Alex is a Might-Have, not a One Who Got Away. I never had him to begin with, I just had FaceTime and MySpace and text messages and two-day couple’s retreats at family reunions. The Might-Have relationship is a more likely situation, and also more poignant, since it never works out just because it never works out. Not because you fucked up the great love of your life, but because you wanted to move to France while she wanted to be close to her family. Or because you became single within days of him getting engaged. These aren’t relationships that end because of bad choices and/or drug problems, but because things simply didn’t line up. These are errors of timing, crossed wires, communication breakdowns. Not missed opportunities or squandered opportunities, but opportunities that didn’t exist. It’s not that you blew your chance, it’s that you never even had one.
The danger of these Might-Haves, as well as The One Who Got Away, is the potential to project all of your hopes and fantasies onto this person who might have either fathered your children or burned your house down. Alex recently admitted to me that when he thinks about a future with me, he sees us as old people and my elderly self gets mad at him for leaving his shoes in inappropriate places. This is likely something I would do, and it’s to his credit that he knows it, but how can he imagine going through old age with someone he hasn’t seen in five years? It’s difficult, if not actually impossible, to untangle his substance or my substance from the narrative we’ve created for each other.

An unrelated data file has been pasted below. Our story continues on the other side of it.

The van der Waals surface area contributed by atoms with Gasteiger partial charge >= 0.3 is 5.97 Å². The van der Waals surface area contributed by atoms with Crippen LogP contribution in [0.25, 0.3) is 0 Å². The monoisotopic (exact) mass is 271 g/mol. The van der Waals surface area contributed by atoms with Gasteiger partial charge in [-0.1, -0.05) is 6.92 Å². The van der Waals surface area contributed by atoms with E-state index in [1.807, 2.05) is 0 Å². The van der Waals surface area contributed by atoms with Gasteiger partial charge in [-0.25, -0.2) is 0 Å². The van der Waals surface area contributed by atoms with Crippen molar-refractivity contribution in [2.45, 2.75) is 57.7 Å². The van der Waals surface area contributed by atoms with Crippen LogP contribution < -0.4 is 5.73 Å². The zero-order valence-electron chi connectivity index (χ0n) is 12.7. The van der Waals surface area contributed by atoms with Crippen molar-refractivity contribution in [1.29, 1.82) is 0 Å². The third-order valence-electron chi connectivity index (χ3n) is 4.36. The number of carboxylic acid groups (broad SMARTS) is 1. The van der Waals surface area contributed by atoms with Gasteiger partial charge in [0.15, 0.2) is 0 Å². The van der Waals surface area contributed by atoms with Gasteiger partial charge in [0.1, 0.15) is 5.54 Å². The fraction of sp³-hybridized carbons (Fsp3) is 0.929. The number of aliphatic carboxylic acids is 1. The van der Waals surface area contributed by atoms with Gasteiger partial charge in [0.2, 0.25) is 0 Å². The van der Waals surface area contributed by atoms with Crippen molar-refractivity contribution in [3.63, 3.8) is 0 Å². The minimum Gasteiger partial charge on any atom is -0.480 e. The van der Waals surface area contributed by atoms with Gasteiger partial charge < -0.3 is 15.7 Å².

The allure of the Might-Have reflects as much about what we want and what we’re afraid of as what the other person actually contains. I have only one Might-Have. Maybe if I was happily dating someone in my own city, Alex would lose that allure and just become a friend with a big dick and a mutual love of too much party. But I’m not, so I’m probably going to send him this instead.
Main image by Petra Collins.
Read Cat Damon’s previous post for Slutever, about the demise and resurrection of her open-relationship, HERE :)